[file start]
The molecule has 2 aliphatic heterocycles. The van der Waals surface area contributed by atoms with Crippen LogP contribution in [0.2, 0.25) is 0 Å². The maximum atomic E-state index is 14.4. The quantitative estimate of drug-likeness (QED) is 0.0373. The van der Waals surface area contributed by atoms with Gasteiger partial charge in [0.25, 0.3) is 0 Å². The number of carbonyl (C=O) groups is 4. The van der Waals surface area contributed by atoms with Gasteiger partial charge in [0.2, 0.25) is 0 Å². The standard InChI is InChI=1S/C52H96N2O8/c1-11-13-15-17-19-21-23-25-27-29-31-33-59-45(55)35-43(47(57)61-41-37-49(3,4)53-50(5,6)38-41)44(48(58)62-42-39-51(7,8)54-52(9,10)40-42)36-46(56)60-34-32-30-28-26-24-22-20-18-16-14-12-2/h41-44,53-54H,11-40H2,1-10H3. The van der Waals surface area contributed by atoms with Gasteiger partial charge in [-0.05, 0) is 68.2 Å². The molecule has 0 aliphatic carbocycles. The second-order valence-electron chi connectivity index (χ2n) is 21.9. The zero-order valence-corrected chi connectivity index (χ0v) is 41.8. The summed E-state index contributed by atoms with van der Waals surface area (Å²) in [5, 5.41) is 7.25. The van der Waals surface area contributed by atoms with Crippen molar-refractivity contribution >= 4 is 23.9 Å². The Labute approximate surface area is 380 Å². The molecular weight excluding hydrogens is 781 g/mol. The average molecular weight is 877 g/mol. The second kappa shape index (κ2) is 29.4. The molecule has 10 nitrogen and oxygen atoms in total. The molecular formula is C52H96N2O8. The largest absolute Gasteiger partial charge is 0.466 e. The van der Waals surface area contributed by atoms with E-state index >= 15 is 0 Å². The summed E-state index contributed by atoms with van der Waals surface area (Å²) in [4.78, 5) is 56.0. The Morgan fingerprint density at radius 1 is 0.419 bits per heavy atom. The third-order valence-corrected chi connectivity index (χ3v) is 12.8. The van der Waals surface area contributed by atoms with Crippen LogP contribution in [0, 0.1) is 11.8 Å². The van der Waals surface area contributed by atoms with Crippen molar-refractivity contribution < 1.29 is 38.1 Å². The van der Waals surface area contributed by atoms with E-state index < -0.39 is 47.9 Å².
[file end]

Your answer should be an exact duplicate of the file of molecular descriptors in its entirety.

The molecule has 2 aliphatic heterocycles. The van der Waals surface area contributed by atoms with Crippen LogP contribution in [0.2, 0.25) is 0 Å². The maximum atomic E-state index is 14.4. The quantitative estimate of drug-likeness (QED) is 0.0373. The van der Waals surface area contributed by atoms with Gasteiger partial charge in [0.25, 0.3) is 0 Å². The number of carbonyl (C=O) groups is 4. The van der Waals surface area contributed by atoms with Gasteiger partial charge in [0.2, 0.25) is 0 Å². The standard InChI is InChI=1S/C52H96N2O8/c1-11-13-15-17-19-21-23-25-27-29-31-33-59-45(55)35-43(47(57)61-41-37-49(3,4)53-50(5,6)38-41)44(48(58)62-42-39-51(7,8)54-52(9,10)40-42)36-46(56)60-34-32-30-28-26-24-22-20-18-16-14-12-2/h41-44,53-54H,11-40H2,1-10H3. The van der Waals surface area contributed by atoms with Gasteiger partial charge in [-0.05, 0) is 68.2 Å². The molecule has 0 aliphatic carbocycles. The second-order valence-electron chi connectivity index (χ2n) is 21.9. The zero-order valence-corrected chi connectivity index (χ0v) is 41.8. The summed E-state index contributed by atoms with van der Waals surface area (Å²) in [5, 5.41) is 7.25. The van der Waals surface area contributed by atoms with Crippen molar-refractivity contribution >= 4 is 23.9 Å². The Labute approximate surface area is 380 Å². The molecular weight excluding hydrogens is 781 g/mol. The average molecular weight is 877 g/mol. The second kappa shape index (κ2) is 29.4. The molecule has 10 nitrogen and oxygen atoms in total. The molecular formula is C52H96N2O8. The largest absolute Gasteiger partial charge is 0.466 e. The van der Waals surface area contributed by atoms with E-state index >= 15 is 0 Å². The summed E-state index contributed by atoms with van der Waals surface area (Å²) in [4.78, 5) is 56.0. The Morgan fingerprint density at radius 1 is 0.419 bits per heavy atom. The third-order valence-corrected chi connectivity index (χ3v) is 12.8. The van der Waals surface area contributed by atoms with Crippen LogP contribution in [0, 0.1) is 11.8 Å². The van der Waals surface area contributed by atoms with Crippen molar-refractivity contribution < 1.29 is 38.1 Å². The van der Waals surface area contributed by atoms with E-state index < -0.39 is 47.9 Å².